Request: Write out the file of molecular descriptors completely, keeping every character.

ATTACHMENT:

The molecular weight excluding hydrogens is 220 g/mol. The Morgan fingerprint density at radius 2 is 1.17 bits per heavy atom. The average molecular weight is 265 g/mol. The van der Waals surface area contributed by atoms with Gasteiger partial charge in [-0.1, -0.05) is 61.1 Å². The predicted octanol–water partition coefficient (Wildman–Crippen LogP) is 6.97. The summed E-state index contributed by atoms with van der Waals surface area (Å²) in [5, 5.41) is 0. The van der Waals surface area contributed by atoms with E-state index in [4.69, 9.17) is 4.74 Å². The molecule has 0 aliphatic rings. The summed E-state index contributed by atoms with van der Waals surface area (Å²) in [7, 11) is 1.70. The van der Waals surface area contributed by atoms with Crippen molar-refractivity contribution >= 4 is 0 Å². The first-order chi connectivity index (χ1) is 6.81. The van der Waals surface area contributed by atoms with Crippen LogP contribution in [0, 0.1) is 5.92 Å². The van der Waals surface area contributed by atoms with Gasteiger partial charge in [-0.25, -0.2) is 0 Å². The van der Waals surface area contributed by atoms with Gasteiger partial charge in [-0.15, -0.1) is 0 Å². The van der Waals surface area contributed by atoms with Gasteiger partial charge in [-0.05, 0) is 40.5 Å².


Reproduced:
The molecular weight excluding hydrogens is 220 g/mol. The Morgan fingerprint density at radius 2 is 1.17 bits per heavy atom. The average molecular weight is 265 g/mol. The van der Waals surface area contributed by atoms with Gasteiger partial charge in [-0.1, -0.05) is 61.1 Å². The predicted octanol–water partition coefficient (Wildman–Crippen LogP) is 6.97. The summed E-state index contributed by atoms with van der Waals surface area (Å²) in [5, 5.41) is 0. The van der Waals surface area contributed by atoms with E-state index in [4.69, 9.17) is 4.74 Å². The molecule has 0 aliphatic rings. The summed E-state index contributed by atoms with van der Waals surface area (Å²) in [7, 11) is 1.70. The van der Waals surface area contributed by atoms with Crippen molar-refractivity contribution >= 4 is 0 Å². The first-order chi connectivity index (χ1) is 6.81. The van der Waals surface area contributed by atoms with Crippen LogP contribution in [0, 0.1) is 5.92 Å². The van der Waals surface area contributed by atoms with Gasteiger partial charge in [-0.25, -0.2) is 0 Å². The van der Waals surface area contributed by atoms with Gasteiger partial charge in [-0.15, -0.1) is 0 Å². The van der Waals surface area contributed by atoms with Gasteiger partial charge in [-0.05, 0) is 40.5 Å².